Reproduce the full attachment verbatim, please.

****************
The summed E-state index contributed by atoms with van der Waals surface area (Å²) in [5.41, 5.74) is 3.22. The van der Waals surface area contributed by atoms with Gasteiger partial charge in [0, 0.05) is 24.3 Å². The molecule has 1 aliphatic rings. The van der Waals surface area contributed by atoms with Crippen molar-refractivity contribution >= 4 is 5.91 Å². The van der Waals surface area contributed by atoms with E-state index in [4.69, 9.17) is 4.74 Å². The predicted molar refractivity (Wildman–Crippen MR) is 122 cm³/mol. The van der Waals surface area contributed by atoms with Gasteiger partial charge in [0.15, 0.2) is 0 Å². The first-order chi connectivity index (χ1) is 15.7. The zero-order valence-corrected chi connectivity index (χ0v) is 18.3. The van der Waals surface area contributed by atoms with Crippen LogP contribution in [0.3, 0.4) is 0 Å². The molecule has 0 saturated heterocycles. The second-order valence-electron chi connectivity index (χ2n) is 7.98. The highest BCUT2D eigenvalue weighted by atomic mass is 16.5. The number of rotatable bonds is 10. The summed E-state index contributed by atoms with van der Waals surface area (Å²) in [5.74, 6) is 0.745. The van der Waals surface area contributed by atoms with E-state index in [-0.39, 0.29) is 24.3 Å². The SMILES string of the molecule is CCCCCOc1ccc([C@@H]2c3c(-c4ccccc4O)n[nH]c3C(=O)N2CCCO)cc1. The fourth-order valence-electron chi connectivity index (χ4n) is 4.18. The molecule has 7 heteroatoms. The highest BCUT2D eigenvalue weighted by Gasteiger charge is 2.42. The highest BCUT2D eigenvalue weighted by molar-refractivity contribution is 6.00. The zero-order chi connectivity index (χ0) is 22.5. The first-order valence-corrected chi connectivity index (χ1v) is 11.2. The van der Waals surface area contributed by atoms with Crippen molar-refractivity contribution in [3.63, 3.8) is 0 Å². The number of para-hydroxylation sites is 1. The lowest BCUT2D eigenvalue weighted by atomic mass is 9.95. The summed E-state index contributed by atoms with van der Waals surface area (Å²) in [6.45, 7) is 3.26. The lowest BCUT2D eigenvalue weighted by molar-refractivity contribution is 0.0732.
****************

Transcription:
The summed E-state index contributed by atoms with van der Waals surface area (Å²) in [5.41, 5.74) is 3.22. The van der Waals surface area contributed by atoms with Gasteiger partial charge in [0, 0.05) is 24.3 Å². The molecule has 1 aliphatic rings. The van der Waals surface area contributed by atoms with Crippen molar-refractivity contribution >= 4 is 5.91 Å². The van der Waals surface area contributed by atoms with E-state index in [4.69, 9.17) is 4.74 Å². The predicted molar refractivity (Wildman–Crippen MR) is 122 cm³/mol. The van der Waals surface area contributed by atoms with Gasteiger partial charge in [0.15, 0.2) is 0 Å². The first-order chi connectivity index (χ1) is 15.7. The zero-order valence-corrected chi connectivity index (χ0v) is 18.3. The van der Waals surface area contributed by atoms with Crippen LogP contribution in [0.3, 0.4) is 0 Å². The molecule has 0 saturated heterocycles. The second-order valence-electron chi connectivity index (χ2n) is 7.98. The highest BCUT2D eigenvalue weighted by atomic mass is 16.5. The number of rotatable bonds is 10. The summed E-state index contributed by atoms with van der Waals surface area (Å²) in [5.74, 6) is 0.745. The van der Waals surface area contributed by atoms with E-state index in [-0.39, 0.29) is 24.3 Å². The SMILES string of the molecule is CCCCCOc1ccc([C@@H]2c3c(-c4ccccc4O)n[nH]c3C(=O)N2CCCO)cc1. The fourth-order valence-electron chi connectivity index (χ4n) is 4.18. The molecule has 7 heteroatoms. The highest BCUT2D eigenvalue weighted by Gasteiger charge is 2.42. The highest BCUT2D eigenvalue weighted by molar-refractivity contribution is 6.00. The zero-order chi connectivity index (χ0) is 22.5. The first-order valence-corrected chi connectivity index (χ1v) is 11.2. The van der Waals surface area contributed by atoms with Crippen molar-refractivity contribution in [3.63, 3.8) is 0 Å². The number of para-hydroxylation sites is 1. The lowest BCUT2D eigenvalue weighted by atomic mass is 9.95. The summed E-state index contributed by atoms with van der Waals surface area (Å²) in [6.45, 7) is 3.26. The lowest BCUT2D eigenvalue weighted by molar-refractivity contribution is 0.0732.